October 1, 2014 College Dedicates $2.5M to Improving Facilities with Updated Labs, New Building
The University of Tennessee, College of Architecture and Design is improving its facilities over the next year through renovations and upgrades to the Art and Architecture Building and its newly acquired facility in downtown Knoxville.
A total of $2.5 million is being dedicated to mechanical upgrades, design lab equipment, and state-of-the-art digital fabrication tools to create new collaborative environments throughout the Art and Architecture Building. It will feature study areas for students, lighting upgrades, updated restrooms, a redesigned Student Services Center, upgraded student breakout labs, and state-of-the-art digital panel displays for group projects, as well as two new kitchenettes designed by students.
Advanced design laboratories, or studios, will feature 400 new student work stations to replace decades-old equipment. Each student will have a work space with a new desk, chair, storage system, lighting, and computer monitors for design projects.
“Through our exceptional faculty and their nationally recognized work, our college is emerging as a leader in the areas of sustainability and urbanization,” said Scott Poole, dean of the college. “Our goal is to create the best teaching and learning environments for our students and faculty through new spaces and equipment on par with contemporary design practice. We want our students to be excited, inspired, and proud of our facilities.”
The College of Architecture and Design is home to three disciplines—architecture, interior design, and landscape architecture. This fall, the college will welcome its most diverse incoming class in recent years with students hailing from twelve states and five countries.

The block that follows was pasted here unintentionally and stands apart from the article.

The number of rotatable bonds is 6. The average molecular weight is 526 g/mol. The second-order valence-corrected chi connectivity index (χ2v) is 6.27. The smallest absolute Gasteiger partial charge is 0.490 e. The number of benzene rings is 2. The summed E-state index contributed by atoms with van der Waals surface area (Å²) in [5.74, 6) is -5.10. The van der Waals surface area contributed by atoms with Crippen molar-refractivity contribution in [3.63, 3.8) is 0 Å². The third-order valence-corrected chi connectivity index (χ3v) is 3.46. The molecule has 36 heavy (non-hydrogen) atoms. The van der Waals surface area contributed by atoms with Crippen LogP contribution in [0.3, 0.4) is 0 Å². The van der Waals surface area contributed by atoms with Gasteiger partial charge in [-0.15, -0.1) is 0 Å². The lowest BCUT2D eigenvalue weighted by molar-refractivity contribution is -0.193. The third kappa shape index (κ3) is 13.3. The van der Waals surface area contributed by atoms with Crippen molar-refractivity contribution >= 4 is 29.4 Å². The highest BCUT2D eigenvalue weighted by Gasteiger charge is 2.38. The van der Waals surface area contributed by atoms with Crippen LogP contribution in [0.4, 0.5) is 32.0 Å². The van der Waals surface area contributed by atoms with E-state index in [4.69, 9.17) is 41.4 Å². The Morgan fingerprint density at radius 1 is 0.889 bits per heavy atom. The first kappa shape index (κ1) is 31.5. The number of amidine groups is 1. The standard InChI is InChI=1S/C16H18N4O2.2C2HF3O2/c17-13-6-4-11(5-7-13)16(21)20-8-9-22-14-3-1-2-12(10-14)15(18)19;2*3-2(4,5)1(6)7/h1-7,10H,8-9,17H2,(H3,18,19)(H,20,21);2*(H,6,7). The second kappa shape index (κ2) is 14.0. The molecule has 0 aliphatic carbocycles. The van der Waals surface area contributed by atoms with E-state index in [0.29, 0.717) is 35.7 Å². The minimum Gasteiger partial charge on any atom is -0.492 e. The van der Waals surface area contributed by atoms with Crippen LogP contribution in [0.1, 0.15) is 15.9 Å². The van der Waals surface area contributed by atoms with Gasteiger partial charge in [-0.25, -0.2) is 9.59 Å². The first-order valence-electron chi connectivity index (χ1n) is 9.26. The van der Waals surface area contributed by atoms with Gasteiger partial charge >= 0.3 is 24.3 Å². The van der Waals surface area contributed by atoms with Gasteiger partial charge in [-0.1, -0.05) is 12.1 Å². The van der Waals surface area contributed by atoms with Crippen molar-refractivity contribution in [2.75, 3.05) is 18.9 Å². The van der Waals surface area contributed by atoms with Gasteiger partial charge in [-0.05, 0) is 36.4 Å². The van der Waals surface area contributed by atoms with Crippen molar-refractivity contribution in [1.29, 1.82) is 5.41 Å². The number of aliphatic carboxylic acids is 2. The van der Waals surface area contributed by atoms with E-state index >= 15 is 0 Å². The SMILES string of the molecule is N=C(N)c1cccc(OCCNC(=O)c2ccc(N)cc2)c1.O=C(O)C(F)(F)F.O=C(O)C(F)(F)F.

As part of the renovations, $250,000 of the total sum will go toward a new design laboratory for the incoming Governor’s Chair—a research team led by Phil Enquist from internationally recognized architecture, engineering, and design firm, Skidmore, Owings, and Merrill LLP. Over five years, the team will investigate regenerative energy strategies and urban density through a joint appointment between UT and the Oak Ridge National Laboratory.
The Governor’s Chair work will occur in the college’s recently acquired 20,000 square-foot fabrication facility and design studio at 525 N. Gay Street, referred to as the Fab Lab. The facility will have more than $600,000 in new equipment, including computer-aided design and manufacturing machinery such as computer numerically controlled mills, laser cutters, 3D printers, and robotics. High-performance metal fabrication materials including digital lathes and mills will complement the college’s existing wood shop equipment in the Art and Architecture Building.
“Our new facilities provide us with the capacity to realize projects that were beyond our reach in the past,” Poole said. “I am excited by the possibilities. We are convinced that our new facilities will enable our faculty and students to achieve new levels of excellence.”
The improvements are part of the changes that have occurred under the college’s new administration, which has been reshaped since 2011. Over the last three years, they have created an office for student services and advising, acquired new furniture and workspaces for students, improved staff work areas, created new spaces for the growing leadership and faculty, removed graffiti in the building, and refurbished the building’s primary auditorium.
The college also has helped bring about a research partnership with furnisher Herman-Miller to create an advanced design studio lab for students and established a new gallery with storefront exhibits at the college’s 500 S. Gay Street Downtown Studio.
Kiki Roeder (865-974-6713, email@example.com)